What would be a church "flywheel"?

Three functions of church gatherings

I recently attended a workshop with Dr. Darrell Guder where we discussed three functions of church: Gather, Upbuild, Send.

In my church context, these are based on John 15 “abide in me”, 13 “love one another”, and 17 “go into the world”. My pastor @jamesb also likes to say that we are “externally focused, internally alive, and eternally connected”.

In the workshop, we initially talked about these in a linear fashion:

But coming from my Amazon background, I noticed that they form a flywheel:

In business, the flywheel concept refers to a process where any effort you put into any part of the flywheel increases the momentum of the whole. For Amazon, this means growth, HubSpot does something similar. It got me thinking, What would be a Church flywheel? What would be at the center?

There are many candidates like glorifying God, spreading the gospel, or making disciples, but when I view Scripture as a testimony to God’s promise and purpose in the world, I’m inclined to put “Scripture Fulfilled” at the center.


Scripture promises a New Creation and an inheritance in God’s Kingdom, along with suffering, trials and sacrifices.

Every time believers in Jesus gather to worship, build up one another and are sent out by Christ into the world, Creation inches one step closer to the fulfillment of all things. This would include the ingathering of all of Jesus’ flock, including people from every language, tribe and nation. This would include the Church reaching full maturity.

By putting Scripture at the center we don’t have an open-ended mission, but rather a faithful witness and “telos” that all of our worshiping communities are moving towards.

If we view the flywheel as if it were the head of a screw, our weekly rhythm of churches gathering, upbuilding and sending is like turning each screw deeper and deeper until it is fully secure as another part of the complete spiritual superstructure that the Holy Spirit is building as a house for God.

Although my analogy is imperfect, I think it is helpful for thinking about how digital technology can holistically support churches in fulfilling these functions from first principles rather than just adapting the “sage on a stage with a camera in the back of the room to livestream” model to a virtual environment.

How can technology support gathering?

One person in the workshop said, “We aren’t fully gathered until all are gathered”.

Many church communities can be plagued with cliquishness. Everyone already has their pocket of friends and new people feel excluded. Many churches also have trouble reaching people inter-generationally, cross-culturally, or cross-lingually.

Tech must go hand in hand with culture (how people use things and what they use them for), but one way it can help is by reducing the friction to forming new relationships and giving everyone access to the gathering.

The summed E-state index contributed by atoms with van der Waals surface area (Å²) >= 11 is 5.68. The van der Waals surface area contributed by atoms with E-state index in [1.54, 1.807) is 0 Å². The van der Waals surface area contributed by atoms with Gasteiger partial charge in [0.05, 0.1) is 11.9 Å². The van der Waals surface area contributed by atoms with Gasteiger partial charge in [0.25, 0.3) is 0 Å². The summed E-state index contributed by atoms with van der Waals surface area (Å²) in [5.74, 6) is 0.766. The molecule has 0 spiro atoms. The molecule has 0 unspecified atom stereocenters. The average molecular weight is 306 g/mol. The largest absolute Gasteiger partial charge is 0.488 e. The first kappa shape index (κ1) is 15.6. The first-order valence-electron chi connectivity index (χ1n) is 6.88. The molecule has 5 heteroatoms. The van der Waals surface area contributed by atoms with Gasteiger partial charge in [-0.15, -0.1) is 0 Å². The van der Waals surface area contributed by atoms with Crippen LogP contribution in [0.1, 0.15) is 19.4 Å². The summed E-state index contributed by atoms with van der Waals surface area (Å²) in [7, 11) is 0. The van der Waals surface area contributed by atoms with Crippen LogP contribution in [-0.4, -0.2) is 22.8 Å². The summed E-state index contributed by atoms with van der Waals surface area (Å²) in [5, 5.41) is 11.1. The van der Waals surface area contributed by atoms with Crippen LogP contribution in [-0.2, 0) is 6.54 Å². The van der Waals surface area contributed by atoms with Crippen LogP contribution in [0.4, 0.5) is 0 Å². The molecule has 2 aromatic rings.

How can technology support upbuilding?

Dr. Guder mentioned in the workshop, “The New Testament equips followers of Jesus for rejection and tension in the world…Christians reporting from the mission field, equipping one another.”

He highlighted the significance of the Greek word allelon, which is translated as the phrase “one another”. There are many “one another” commands, but to use as an example “bear one another’s burdens”, we learned that online anonymity has resulted in younger generations openly sharing their struggles much sooner than when they have to show up in person.

Digital churches probably would want to have a mix of anonymous and non-anonymous gatherings to support the full range of human experience and personality.

How can technology support sending?

Churches have long struggled with the sacred/secular divide where people disconnect their Sunday faith from life all the other days of the week. Church physical spaces can be a reminder of God’s presence, but can also feel remote when you’re not there. Virtual spaces on the other hand (along with the relationships and experiences they represent) can be ever present.

Something as simple as having Scripture readily accessible on a person’s desktop side-by-side with their work Zoom calls or an ongoing group text with other believers can sustain an ongoing sense of God’s presence as people are sent into their vocations throughout the week.

Where does the flywheel aspect come in?

In business, a flywheel is traditionally associated with accelerating growth. By putting “Scripture Fulfilled” in the center, we might not expect exponential growth of a particular church gathering, but we might expect the acceleration of Scripture being fulfilled where the testimony of the Gospel reaches all peoples and the Church grows up to maturity in Christ faster and faster.

Of course, all of this depends on the Holy Spirit. By aligning our efforts with what the Spirit is doing in and through the Church, I hope we can all benefit from the transformation God is leading us through.

PS, would love your thoughts on a “church flywheel” and how digital might accelerate any part of it. My ideas are still not fully formed, but I wanted to put the analogy out there as a conversation starter!

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Dr. Guder had this to say about the original post (in the context of my church :slight_smile: :

I am very grateful for Chris’s excellent exposition of the “ecclesiastical triad”: calling/gathering – upbuilding – sending and for his emphasis on scripture as the “flywheel force” moving the church forward in mission.

It opens up the discussion for myriad implications for the life and action of the church. In the ongoing “Gospel and our culture” conversation, the focus upon reading the Scripture missionally – that is, as the divine instrument for the continuing formation of the gathered community for its vocation as witness in the world – is expanding constructively.

Theologically, this discussion is pursued as “missional hermeneutics.” It is largely rooted in Karl Barth’s ecclesiology who brings his entire exposition together under the rubric, “The vocation of the Christian is witness.” That witness happens in the process of gathering, upbuilding, and sending.

As Chris’ paper shows, these three emphases shape and interact with each other. Sending results in calling/gathering. How we upbuild/prepare the community is a visible witness to the Gospel that the world can experience.